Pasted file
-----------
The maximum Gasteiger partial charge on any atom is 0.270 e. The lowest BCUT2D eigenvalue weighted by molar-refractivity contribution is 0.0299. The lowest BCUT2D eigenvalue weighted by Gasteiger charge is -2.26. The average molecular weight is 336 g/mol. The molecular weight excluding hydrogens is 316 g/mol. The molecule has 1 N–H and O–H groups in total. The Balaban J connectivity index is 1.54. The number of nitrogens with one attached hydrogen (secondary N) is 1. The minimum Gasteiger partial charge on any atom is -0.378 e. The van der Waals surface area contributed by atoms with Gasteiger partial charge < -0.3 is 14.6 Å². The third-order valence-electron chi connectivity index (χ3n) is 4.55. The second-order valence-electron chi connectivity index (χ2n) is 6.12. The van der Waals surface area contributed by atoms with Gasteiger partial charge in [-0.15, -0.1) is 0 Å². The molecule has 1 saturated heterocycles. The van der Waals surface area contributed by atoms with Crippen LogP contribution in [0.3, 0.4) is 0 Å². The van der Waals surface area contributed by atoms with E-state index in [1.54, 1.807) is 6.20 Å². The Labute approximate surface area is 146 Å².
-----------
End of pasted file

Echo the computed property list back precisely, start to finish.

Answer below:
The maximum Gasteiger partial charge on any atom is 0.270 e. The lowest BCUT2D eigenvalue weighted by molar-refractivity contribution is 0.0299. The lowest BCUT2D eigenvalue weighted by Gasteiger charge is -2.26. The average molecular weight is 336 g/mol. The molecular weight excluding hydrogens is 316 g/mol. The molecule has 1 N–H and O–H groups in total. The Balaban J connectivity index is 1.54. The number of nitrogens with one attached hydrogen (secondary N) is 1. The minimum Gasteiger partial charge on any atom is -0.378 e. The van der Waals surface area contributed by atoms with Gasteiger partial charge < -0.3 is 14.6 Å². The third-order valence-electron chi connectivity index (χ3n) is 4.55. The second-order valence-electron chi connectivity index (χ2n) is 6.12. The van der Waals surface area contributed by atoms with Gasteiger partial charge in [-0.15, -0.1) is 0 Å². The molecule has 1 saturated heterocycles. The van der Waals surface area contributed by atoms with Crippen LogP contribution in [0.3, 0.4) is 0 Å². The van der Waals surface area contributed by atoms with E-state index in [1.54, 1.807) is 6.20 Å². The Labute approximate surface area is 146 Å².